I scoured the three grocery stores I shop at (Costco, Whole Foods, and Publix) for ingredients. I read a lot of labels, as is my habit anyway. I took a picture of the food lists I was using (from the doctor and one I found on-line) with my phone and referred to those often. Before I went shopping I combed through the lists and starred ingredients I like and crossed out things I don't like, and made sure I was familiar with the list of foods to avoid. I Googled a few items I was unsure of in the store. I am most likely going to get the Monash University app one of these days- it's $9.00 so that's reasonable, and it's apparently invaluable when shopping for low FODMap foods.

I have enough low FODMaP food for a good, varied diet for the next few days so I feel I've made a good start, and I'm only a few days in so I'd say so far, so good!!

*Today, of course, I ran across a video that says it's not good to eat the same thing for two meals in a row because you're getting the same FODMaPs without enough time in between. The suggestion is to wait 24 hours before eating leftovers for a second meal.

Pinterest link: I'm pinning lots of FODMaP info on my Food: Low FODMaP Recipes and Info Board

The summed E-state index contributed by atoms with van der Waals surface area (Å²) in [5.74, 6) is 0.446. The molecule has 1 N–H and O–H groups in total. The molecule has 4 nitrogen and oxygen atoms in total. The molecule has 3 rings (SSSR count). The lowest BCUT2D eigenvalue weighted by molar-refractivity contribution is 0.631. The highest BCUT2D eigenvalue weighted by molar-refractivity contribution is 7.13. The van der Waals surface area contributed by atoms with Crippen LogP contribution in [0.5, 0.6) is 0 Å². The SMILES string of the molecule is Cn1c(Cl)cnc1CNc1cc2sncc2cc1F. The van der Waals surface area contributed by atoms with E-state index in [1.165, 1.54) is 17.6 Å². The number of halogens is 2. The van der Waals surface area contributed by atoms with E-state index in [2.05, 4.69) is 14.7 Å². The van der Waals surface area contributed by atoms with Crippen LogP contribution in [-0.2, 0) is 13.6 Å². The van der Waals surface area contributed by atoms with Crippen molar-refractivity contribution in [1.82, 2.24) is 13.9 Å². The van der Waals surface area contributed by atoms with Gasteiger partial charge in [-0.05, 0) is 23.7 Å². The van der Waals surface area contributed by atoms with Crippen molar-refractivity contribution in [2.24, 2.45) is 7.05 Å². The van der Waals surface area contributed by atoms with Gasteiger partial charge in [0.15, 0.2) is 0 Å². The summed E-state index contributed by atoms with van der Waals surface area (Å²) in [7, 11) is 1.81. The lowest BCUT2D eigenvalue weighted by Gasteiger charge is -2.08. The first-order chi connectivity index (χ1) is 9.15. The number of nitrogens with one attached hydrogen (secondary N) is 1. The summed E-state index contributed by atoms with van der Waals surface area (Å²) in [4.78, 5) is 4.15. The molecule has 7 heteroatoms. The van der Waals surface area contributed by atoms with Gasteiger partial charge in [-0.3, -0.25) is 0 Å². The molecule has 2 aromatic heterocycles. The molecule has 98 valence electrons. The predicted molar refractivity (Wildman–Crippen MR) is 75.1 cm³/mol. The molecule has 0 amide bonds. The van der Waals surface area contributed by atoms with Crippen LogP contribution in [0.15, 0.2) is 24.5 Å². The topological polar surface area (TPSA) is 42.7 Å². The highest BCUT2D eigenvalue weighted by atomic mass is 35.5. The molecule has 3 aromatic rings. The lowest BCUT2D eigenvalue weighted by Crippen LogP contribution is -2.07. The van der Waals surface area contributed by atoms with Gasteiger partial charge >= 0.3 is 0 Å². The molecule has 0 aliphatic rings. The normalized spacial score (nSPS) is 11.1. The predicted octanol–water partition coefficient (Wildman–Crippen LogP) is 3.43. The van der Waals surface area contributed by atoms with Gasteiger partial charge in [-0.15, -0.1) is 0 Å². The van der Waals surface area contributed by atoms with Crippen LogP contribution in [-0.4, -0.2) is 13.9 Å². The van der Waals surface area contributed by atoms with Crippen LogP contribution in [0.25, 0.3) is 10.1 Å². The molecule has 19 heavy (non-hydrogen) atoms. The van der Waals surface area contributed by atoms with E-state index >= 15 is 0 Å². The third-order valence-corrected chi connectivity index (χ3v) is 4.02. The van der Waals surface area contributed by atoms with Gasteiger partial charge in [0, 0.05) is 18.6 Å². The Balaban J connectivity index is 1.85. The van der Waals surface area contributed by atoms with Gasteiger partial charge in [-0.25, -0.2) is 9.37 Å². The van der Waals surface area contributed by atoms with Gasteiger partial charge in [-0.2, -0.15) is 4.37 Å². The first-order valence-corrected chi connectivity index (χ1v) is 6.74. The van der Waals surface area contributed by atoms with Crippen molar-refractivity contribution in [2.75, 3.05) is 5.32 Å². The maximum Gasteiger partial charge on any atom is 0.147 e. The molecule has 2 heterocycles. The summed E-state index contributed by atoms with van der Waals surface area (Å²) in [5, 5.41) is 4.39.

Sunday, June 12, 2016


I'm slowly losing weight again, hooray! It goes on so easily but then takes forever to come off, but it is what it is, so I have to just keep going. I'm about 12 pounds down after 3 and a half months so that's progress!I'm still weighing and measuring my food and will probably have to continue with that for the rest of my life, because when I don't weigh and measure I gain. I haven't been to my exercise classes as consistently as I had hoped but I did go to Zumba twice last week. I was going to go to yoga today but I'm having a bit of a fibro day so I skipped it, plus I realized I don't like group classes when they get over crowded. Zumba classes at 7:00 are super crowded so I'm trying to go at 6:00 now, but the 6:00 classes are on Tuesdays and Thursdays, and EVERY dang blasted evening activity I have to go to (meetings, kids' performances, etc.) seems to fall on a Tuesday lately. It's very frustrating. Yoga is super packed now too so everyone is squeezed in and I feel very uncomfortable with it; I'm a little claustrophobic I suppose. I love the studio I go to and the teacher is the most warm hearted, loving person you could ever hope to meet, but she's really outgrown her space. I'm happy for her that her classes are filling up and it's great that her business is thriving, but I miss the classes with only a few people in them. Sigh...